Friday, 23 February 2018
I know I have a lot of "favourite" days of the year—but one of them is coming up on Monday: Tell A Fairy Tale Day. Seriously, it's a real thing.
And I take it very seriously.
So does my Language Arts teacher, Mrs. Kratky. Last week, she assigned us all the task of writing our own fairy tales. I'll be spending most of the weekend crafting mine, but first, I've been reading some of my old favourites. Like Beauty and the Beast. I also love Hansel and Gretel—probably because it's a little bit spooky and you know how I like scary stories.
My fairy tale is going to be a little on the scary side too.
One of the things that makes fairy tales so interesting is that they tend to change over the years. Most of the stories you know, for instance, started off as "grim" tales, told by the Grimm brothers. I wrote about that in this blog from a few years ago.
Anyway, I thought I'd share fun facts and trivia about some of the most popular fairy tales—maybe a few things you can impress your teacher or friends with. <grin>
Did you know that more than 700 versions of Cinderella have been collected from around the world, and it has appeared in almost every language? It's one of the most re-imagined stories too, like Cinder by Marissa Marr.
And, the very first tale of Cinderella was recorded in China at around AD 850. That Cinderella is Yeh-hsien, and she wears a dress made of kingfisher feathers.
In some versions of Little Red Riding Hood, the heroine is taking grape juice and banana bread to her grandmother—not apples. I wonder if the wolf liked them better! (In the Grimm version of this fairy tale, the wolf EATS Grandma!) And here's another fun fact about that story—in some version, Red Riding Hood doesn't come across a wolf, she runs into an ogre or a werewolf.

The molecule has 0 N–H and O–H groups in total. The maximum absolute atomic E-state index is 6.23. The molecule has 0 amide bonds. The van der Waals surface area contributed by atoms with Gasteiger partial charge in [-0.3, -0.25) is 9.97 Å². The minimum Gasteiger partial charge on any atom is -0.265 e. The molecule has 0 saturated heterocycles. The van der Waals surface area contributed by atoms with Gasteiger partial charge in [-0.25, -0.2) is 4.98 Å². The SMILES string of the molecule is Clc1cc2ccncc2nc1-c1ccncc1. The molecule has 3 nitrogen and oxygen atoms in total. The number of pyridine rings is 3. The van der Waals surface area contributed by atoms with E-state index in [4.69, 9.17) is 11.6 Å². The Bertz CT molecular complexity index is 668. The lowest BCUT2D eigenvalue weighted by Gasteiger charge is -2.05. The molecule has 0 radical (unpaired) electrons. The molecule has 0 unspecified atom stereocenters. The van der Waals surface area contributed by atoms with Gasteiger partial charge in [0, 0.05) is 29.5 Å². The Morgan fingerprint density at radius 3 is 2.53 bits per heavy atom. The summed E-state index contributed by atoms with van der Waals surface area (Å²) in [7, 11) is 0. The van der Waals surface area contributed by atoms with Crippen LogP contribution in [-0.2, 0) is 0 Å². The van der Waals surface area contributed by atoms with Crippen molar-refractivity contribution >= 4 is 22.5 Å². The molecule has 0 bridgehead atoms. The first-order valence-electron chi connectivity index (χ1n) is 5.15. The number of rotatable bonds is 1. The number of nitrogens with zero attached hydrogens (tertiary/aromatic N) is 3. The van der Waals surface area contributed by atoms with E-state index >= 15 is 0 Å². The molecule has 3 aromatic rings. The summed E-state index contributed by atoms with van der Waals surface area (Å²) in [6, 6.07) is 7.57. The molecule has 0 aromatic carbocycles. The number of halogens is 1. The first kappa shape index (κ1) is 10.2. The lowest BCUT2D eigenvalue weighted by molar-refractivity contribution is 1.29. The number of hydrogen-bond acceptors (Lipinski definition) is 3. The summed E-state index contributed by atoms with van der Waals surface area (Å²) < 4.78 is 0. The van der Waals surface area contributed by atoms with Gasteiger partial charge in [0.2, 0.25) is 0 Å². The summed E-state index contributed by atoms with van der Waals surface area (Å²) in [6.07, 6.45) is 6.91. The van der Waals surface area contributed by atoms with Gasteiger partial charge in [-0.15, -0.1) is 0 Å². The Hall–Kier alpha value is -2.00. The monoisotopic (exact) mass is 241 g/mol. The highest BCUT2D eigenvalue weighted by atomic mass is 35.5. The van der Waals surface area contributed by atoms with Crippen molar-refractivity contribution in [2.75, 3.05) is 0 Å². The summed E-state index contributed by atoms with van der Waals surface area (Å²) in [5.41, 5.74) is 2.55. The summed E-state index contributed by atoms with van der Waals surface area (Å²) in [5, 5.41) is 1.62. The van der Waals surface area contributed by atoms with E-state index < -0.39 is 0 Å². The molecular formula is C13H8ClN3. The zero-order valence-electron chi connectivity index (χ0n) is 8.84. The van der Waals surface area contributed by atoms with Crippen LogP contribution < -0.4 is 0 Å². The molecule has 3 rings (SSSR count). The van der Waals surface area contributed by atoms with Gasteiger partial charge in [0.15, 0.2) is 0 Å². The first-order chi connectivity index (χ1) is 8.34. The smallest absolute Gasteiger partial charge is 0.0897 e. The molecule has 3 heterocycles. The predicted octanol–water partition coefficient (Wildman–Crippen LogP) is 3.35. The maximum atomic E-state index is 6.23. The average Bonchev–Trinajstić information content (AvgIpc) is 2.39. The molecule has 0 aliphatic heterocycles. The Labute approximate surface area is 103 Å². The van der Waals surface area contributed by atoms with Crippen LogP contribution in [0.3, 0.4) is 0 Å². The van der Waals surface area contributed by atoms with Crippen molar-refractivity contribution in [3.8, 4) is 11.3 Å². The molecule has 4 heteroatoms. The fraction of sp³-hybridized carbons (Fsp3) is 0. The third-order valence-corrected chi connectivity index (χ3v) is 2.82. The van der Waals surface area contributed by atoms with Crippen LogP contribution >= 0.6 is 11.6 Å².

Did you know that Roald Dahl wrote a version of Little Red Hood? In his tale, the heroine actually strikes back against the wolf!
If you like Charles Dickens, here's an interesting fact—he loved fairy tales. He said that they helped to keep him forever young.
Seems like Dickens was on to something!
Well, I'm off to read more fairy tales and then write a really good one for class on Monday. Maybe Mrs. Kratky will let me read mine aloud—as long as it's not too spooky. What's YOUR favourite fairy tale?
~ Chase Superman Duffy
Friday, 16 February 2018
It's true, I'm more of a summer sports person—so many of my heroes are Canadian track stars—but I can appreciate the hard work and commitment that goes into training for any sport, and there's something magical about watching someone ride the rails on a snowboard. I can't even stay upright for a full ride down the bunny hill!
We've been talking about the Olympics in class, of course, and not just about the science or math (counting medals!) of it, but also about some of the important things we can learn from Olympic athletes. Here are my top 5 lessons—how many can you relate to?
They never stop learning. Olympic athletes are at the top of their games because they spend so much time practicing, always looking for ways to improve. They try new techniques. My coach says if I'm going to be the best runner I can be, I will need to be a student of the sport for life.
They overcome obstacles. On the course, yes, but also in life. It's sometimes easier to run from adversity, but Olympic athletes find a way to persevere. I saw a mini documentary the other day on a snowboard athlete who had fallen in every Olympics—she didn't win gold this year, but she made it to the end without falling. It must have been really disheartening to keep falling—but she got back up. Every time.
They think big. Olympic athletes don't sell themselves short—they believe they're going to win gold. Whether it's acing a math test, running your best race, or finishing some kind of personal challenge, don't sell yourself short—believe it, and in YOU!
They know it's desire that counts. Winning isn't everything. Deep down, I know that. As long as I do my best—whatever that takes—then I can be proud of my efforts. I don't have to win, but I do have to want to win. Every athlete at the Olympics shares that goal.